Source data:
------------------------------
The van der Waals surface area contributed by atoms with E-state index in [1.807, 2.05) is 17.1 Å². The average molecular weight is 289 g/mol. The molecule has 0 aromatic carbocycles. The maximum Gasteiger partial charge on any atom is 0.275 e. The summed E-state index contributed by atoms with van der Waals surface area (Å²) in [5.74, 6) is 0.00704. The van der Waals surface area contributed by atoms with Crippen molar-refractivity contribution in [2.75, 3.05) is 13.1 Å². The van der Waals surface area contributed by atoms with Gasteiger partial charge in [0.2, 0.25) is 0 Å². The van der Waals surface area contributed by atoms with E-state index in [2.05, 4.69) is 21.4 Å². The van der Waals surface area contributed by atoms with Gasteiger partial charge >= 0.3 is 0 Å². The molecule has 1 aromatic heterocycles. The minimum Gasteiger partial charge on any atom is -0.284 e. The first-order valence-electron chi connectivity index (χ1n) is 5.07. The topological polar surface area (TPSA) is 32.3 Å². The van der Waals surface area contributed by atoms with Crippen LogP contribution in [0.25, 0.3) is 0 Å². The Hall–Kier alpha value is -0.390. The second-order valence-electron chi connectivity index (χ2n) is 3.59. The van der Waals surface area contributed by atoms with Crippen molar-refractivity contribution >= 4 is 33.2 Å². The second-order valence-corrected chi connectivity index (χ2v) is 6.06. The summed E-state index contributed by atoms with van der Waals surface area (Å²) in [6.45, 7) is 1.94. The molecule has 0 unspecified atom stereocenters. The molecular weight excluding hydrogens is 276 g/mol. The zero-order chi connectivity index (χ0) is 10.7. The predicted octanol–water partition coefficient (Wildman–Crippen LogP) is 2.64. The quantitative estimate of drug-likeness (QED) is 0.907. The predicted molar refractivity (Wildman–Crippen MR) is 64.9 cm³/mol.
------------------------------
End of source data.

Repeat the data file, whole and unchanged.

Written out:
The van der Waals surface area contributed by atoms with E-state index in [1.807, 2.05) is 17.1 Å². The average molecular weight is 289 g/mol. The molecule has 0 aromatic carbocycles. The maximum Gasteiger partial charge on any atom is 0.275 e. The summed E-state index contributed by atoms with van der Waals surface area (Å²) in [5.74, 6) is 0.00704. The van der Waals surface area contributed by atoms with Crippen molar-refractivity contribution in [2.75, 3.05) is 13.1 Å². The van der Waals surface area contributed by atoms with Gasteiger partial charge in [0.2, 0.25) is 0 Å². The van der Waals surface area contributed by atoms with E-state index in [2.05, 4.69) is 21.4 Å². The van der Waals surface area contributed by atoms with Gasteiger partial charge >= 0.3 is 0 Å². The molecule has 1 aromatic heterocycles. The minimum Gasteiger partial charge on any atom is -0.284 e. The first-order valence-electron chi connectivity index (χ1n) is 5.07. The topological polar surface area (TPSA) is 32.3 Å². The van der Waals surface area contributed by atoms with Crippen LogP contribution in [0.25, 0.3) is 0 Å². The Hall–Kier alpha value is -0.390. The second-order valence-electron chi connectivity index (χ2n) is 3.59. The van der Waals surface area contributed by atoms with Crippen molar-refractivity contribution >= 4 is 33.2 Å². The second-order valence-corrected chi connectivity index (χ2v) is 6.06. The summed E-state index contributed by atoms with van der Waals surface area (Å²) in [6.45, 7) is 1.94. The molecule has 0 unspecified atom stereocenters. The molecular weight excluding hydrogens is 276 g/mol. The zero-order chi connectivity index (χ0) is 10.7. The predicted octanol–water partition coefficient (Wildman–Crippen LogP) is 2.64. The quantitative estimate of drug-likeness (QED) is 0.907. The predicted molar refractivity (Wildman–Crippen MR) is 64.9 cm³/mol.